Broughton Hall Nature Recovery Programme


Located in the foothills of the awe-inspiring Yorkshire Dales National Park, the Broughton Hall Estate comprises 1200 hectares of ancient parkland, woodland and moors. Home of the Tempest family since 1097, it enjoys a rich history stretching back over the centuries.

The estate is now looking to invest in nature recovery: the Broughton Hall Nature Recovery Programme will eventually see around one-third of the estate rewilded, with the aim of delivering a wide range of ecological and societal benefits. This will involve the planting of one million trees, the natural regeneration of trees, scrub and grasslands, the creation and restoration of wetland habitats, sensitive woodland management, and extensive grazing with rare breeds. Two-thirds of the estate will continue to support traditional farming.

Project brief

In October 2021, Ecosulis was commissioned to carry out detailed bird surveys of the Broughton Hall Estate, in support of the Broughton Hall Nature Recovery Programme. Forestry England were concerned that planting trees on fields that had formerly been grazed by sheep could negatively impact populations of ground nesting birds such as lapwings, curlews and skylarks, and had requested such surveys be carried out before permission for planting was given.

Ecosulis duly carried out a detailed assessment of site features and conditions across various fields, enabling Forestry England to assess their suitability for such species. In addition, we looked at additional fields as potential planting sites on the estate, providing a comprehensive appraisal of their condition against key criteria set out in the FC-NE Joint Guidance for afforestation proposed on or near nationally important upland breeding wader areas. All of these fields fall within or near designated Upland Breeding Bird Areas. They also all fall within an area identified as priority habitat for curlew and lapwing.




manage Biodiversity

The Broughton Hall Estate Nature Recovery Programme will lead to the creation of a more functional and resilient natural landscape, capable of supporting a richer and more abundant biodiversity.

Protect Habitats

The meadows, moorland and moorland fringe habitats within and around the Yorkshire Dales National Park are home to nationally important numbers of upland bird species, such as the curlew and lapwing. It is critical to ensure such habitats are protected within proposed nature recovery initiatives. Rewilding intensively grazed upland fields within the Broughton Hall Estate, which can now go ahead, will create valuable habitat for a range of wildlife species.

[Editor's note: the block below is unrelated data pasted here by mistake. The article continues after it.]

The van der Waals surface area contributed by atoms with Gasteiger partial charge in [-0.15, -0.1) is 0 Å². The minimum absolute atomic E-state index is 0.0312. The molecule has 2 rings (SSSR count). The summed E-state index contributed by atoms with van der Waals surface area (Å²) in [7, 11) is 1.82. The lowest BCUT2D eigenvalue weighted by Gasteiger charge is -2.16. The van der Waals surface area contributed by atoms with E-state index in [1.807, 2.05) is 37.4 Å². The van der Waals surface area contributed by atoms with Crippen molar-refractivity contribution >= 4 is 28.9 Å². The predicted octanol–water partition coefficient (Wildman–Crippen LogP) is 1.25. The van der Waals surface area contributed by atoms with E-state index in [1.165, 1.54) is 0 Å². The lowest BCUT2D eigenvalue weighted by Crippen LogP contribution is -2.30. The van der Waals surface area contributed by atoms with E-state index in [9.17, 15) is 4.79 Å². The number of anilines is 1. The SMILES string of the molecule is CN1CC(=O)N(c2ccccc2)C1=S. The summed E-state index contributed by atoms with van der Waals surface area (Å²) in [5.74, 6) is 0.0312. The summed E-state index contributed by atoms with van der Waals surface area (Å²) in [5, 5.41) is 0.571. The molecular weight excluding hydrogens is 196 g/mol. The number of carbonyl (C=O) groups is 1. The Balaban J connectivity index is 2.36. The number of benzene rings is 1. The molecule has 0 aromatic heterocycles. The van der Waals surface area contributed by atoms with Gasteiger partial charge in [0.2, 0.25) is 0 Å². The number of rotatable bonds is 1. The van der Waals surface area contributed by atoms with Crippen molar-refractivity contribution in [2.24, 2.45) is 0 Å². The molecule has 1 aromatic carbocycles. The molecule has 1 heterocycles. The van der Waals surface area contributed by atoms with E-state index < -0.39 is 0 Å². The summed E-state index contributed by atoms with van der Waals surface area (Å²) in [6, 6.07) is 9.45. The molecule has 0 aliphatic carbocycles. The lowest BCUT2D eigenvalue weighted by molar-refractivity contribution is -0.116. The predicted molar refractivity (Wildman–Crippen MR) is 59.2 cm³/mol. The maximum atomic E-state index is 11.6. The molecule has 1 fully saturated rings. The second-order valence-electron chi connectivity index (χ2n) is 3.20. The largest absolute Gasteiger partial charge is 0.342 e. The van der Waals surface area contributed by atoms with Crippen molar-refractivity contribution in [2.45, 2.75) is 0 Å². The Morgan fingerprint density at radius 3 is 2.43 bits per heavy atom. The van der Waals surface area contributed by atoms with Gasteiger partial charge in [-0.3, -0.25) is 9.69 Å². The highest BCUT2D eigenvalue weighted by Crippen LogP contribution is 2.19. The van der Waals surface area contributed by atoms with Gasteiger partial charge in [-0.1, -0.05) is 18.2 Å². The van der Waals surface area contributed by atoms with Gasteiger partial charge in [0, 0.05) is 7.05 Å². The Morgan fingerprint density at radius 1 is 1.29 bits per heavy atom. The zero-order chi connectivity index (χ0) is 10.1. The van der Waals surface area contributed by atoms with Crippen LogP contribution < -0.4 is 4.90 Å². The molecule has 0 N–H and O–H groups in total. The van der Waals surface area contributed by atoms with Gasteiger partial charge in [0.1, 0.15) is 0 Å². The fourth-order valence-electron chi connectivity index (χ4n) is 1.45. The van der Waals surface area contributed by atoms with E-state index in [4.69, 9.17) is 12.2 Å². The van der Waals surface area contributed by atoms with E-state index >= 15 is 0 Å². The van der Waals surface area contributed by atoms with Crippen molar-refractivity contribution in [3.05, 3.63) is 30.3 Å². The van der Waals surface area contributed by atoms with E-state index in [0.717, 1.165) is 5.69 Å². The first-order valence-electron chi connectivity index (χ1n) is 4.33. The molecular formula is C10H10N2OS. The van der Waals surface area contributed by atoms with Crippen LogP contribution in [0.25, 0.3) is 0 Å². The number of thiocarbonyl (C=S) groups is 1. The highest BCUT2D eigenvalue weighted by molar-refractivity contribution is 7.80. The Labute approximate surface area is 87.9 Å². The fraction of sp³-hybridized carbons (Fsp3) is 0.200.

empower-us-to-act People

Allowing nature to recover safeguards and enhances the wide range of benefits that nature provides to people, such as the locking up of atmospheric carbon, cleaner air, fresher water, reduced flood risk, improved health and wellbeing, and greater nature-based economic opportunities.

How we added value

Clearance for tree planting

Our detailed assessment of the fields on the Broughton Hall Estate found that all but two were unsuitable for nesting upland birds. On this basis we recommended that the need for bird surveys across all sites be reconsidered, and that tree planting proposals be supported for all sites, other than the two fields in question (where further bird surveys will need to be completed).

Tree planting marks the beginning of Broughton Hall Estate’s ambitious nature recovery programme. Over the coming years this will see around 400 hectares transformed to a much wilder state, increasing biodiversity and wildlife.

Safeguarding the UK’s upland bird populations

The UK uplands, while perhaps not the highest and most mountainous regions, are nonetheless important habitats for many wildlife species. Within the UK there is a current drive to increase native woodland cover, to deliver climate change mitigation and adaptation and other environmental and socio-economic benefits. With much of this new woodland likely to be created on lower quality agricultural land, increases in marginal upland areas are anticipated. It is important to determine the value of this habitat for priority upland birds, such as the curlew and lapwing, as well as other bird species such as the redshank, oystercatcher, red grouse and hen harrier. Upland farms, and the way that they are managed, are critical to the future of many UK wader species, many of which are in decline.


“The knowledge and expertise of Ecosulis was invaluable in conducting the necessary site assessments. Their assistance has helped us to move forward with our nature recovery programme, with this season’s tree planting now looking more possible. We would absolutely recommend their professional, knowledgeable and friendly service to anyone who wants to embark on a nature recovery journey.”

Kelly Hollick, Broughton Hall Estate

Want to learn more about rewilding and nature recovery?

Read more insights or explore our previous work.